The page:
The Midwife’s Tale by Sam Thomas is the story of a seventeenth century gentlewoman, Bridget Hodgson, played out against the backdrop of York, England, during the siege in 1644. Even in a city under bombardment and swarming with hostile soldiers, she carries out her honor-bound duties as a midwife, helping the destitute as well as the wealthy to be delivered from their labor. The descriptions of the customs and medicine surrounding the then mysteries of childbirth were fascinating, but the story goes beyond this cultural history–it is wrapped around a mystery. Lady Hodgson’s friend is accused of murdering her husband with poison and is hastily sentenced to burn after a sham trial. Bridget, convinced of her friend’s innocence, sets out to find the real murderer. To this end, she joins up with a feisty servant girl, Martha Hawkins, who mysteriously turned up on her doorstep and also has a rather shady past. Along the way, we are treated to wonderful descriptions of that era’s taverns and prisons as well as the fine homes and luxuries. Author Thomas weaves in a good dose of the political backdrop of that time as well. Although the mystery was compelling and following Bridget through her investigations which led us from infanticide to drunken labor rooms, all full of interesting places and characters, the plot felt rushed at the end when it was all wrapped up with a long eleventh hour “confession” and re-cap. I also found the very casual relationship between a Lady and her newly acquired servant girl unbelievable at times, but they make a dynamic investigatory team. Would I read another historical mystery by Thomas? Yes. I also found it interesting that a university history professor would choose a woman confined to a female-dominated world by virtue of her profession to be his main character. I felt he provided an even-handed portrayal of women–weak and strong, evil and magnanimous, and everything in between.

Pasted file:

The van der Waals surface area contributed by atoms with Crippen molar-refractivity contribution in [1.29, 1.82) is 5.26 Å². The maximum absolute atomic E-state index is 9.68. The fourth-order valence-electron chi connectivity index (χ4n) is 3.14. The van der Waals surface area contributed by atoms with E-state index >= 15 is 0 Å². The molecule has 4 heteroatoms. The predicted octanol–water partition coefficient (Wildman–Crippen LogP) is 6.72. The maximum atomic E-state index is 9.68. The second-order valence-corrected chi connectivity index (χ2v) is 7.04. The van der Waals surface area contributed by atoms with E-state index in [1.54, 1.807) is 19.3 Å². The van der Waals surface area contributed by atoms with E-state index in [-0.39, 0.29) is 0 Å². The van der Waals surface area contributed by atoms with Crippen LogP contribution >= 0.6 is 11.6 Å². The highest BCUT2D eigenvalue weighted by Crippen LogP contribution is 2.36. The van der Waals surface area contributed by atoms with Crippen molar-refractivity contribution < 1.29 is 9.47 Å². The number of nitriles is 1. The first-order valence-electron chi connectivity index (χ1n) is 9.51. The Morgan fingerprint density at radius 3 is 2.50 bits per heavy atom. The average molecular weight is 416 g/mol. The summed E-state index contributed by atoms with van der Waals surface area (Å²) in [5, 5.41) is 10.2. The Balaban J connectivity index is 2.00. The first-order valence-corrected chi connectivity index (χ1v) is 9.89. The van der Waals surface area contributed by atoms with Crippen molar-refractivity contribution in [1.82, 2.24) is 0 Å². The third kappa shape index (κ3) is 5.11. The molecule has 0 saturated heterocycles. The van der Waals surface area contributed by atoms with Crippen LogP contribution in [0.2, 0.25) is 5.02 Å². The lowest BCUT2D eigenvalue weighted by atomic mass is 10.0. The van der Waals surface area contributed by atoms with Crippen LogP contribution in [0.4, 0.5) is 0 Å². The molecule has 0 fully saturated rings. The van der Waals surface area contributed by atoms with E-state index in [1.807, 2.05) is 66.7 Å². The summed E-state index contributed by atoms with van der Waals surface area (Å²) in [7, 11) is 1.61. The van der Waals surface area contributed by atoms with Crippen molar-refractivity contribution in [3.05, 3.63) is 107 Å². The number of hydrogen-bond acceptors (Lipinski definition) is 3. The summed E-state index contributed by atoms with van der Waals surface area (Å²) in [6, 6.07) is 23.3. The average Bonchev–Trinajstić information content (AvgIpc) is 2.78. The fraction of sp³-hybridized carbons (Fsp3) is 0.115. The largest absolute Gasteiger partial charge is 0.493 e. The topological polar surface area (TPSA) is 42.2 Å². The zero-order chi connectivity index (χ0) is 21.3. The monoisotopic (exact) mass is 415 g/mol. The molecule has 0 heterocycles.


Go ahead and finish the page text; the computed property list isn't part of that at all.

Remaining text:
Tag Archives: Poison
Historical Fiction. A genre that probably needs some defining. What exactly constitutes a historical fiction novel? Is it enough to set it in a real place and time, with the occasional walk-on character from real world events? Where is the balance between the history and the fiction? The historical fiction work is a novel after all, it is meant to entertain, sweep the reader away, elicit emotions, well, you know–otherwise it would be a history book. What brings me to pose these questions is a work I just finished by Sara Poole called “Poison.” It is a book in her series about the renaissance, which focuses a great deal on the Borgia family. The gist of the story is this: the daughter of Rodrigo Borgia’s “poisoner,” –a man employed to do his bidding by poisoning enemies or taking measures to see that Borgia is not poisoned– is killed, but his daughter, Francesca, assumes his role. As such, she vows to avenge her father and gets embroiled in a plot to kill the reigning pope, Innocent, and replace him with Borgia. All this must be accomplished before Innocent can sign a writ, backed by Torquemada, expelling the Jews from Rome and all the lands under Christian rule. Granted, the historical characters were real, Borgia was portrayed particularly well, and there may have been a precedent for such a situation involving the Jewish ghetto, but that is where the history ends. This particular novel devotes much time to the romances of the main character. Astoundingly, every young male from Borgia’s son, to the evil monk villain, to the Jewish resistance fighter are preternaturally handsome and manly, and this is not lost on Francesca. She herself is no slouch, just check out her comely image on the cover. Hmm, did renaissance women wear their hair down like that? I think she appeals more to our modern sense of a heroine. And I believe that is the fiction end of the bargain. In order for books to sell, the publishers (and authors) want them to appeal to a wide audience– maybe scoop in some of the romance readers, maybe appeal to a women’s fiction crowd. I find that although Poole has done her homework on the Borgia family, the facts seem ham-fisted into the story, more like a book report than a plot point, and some of the language is too modern. On more than one occasion, our heroine repeats the phrase, “Make no mistake, ….” so that I could not but help imagining George Bush speaking. There was also a case of using an expression from a later era, such as “take him down a peg.” But all that aside, it seems to me on balance the fiction and exciting plot and romances of the story take a decided more important role than the history. Poole could be described as a Philippa Gregory mixed with Janet Evanovich. Oh, and if you like a nice, tidy ending…forget it. This work was clearly left hanging in order to such the readers into a series.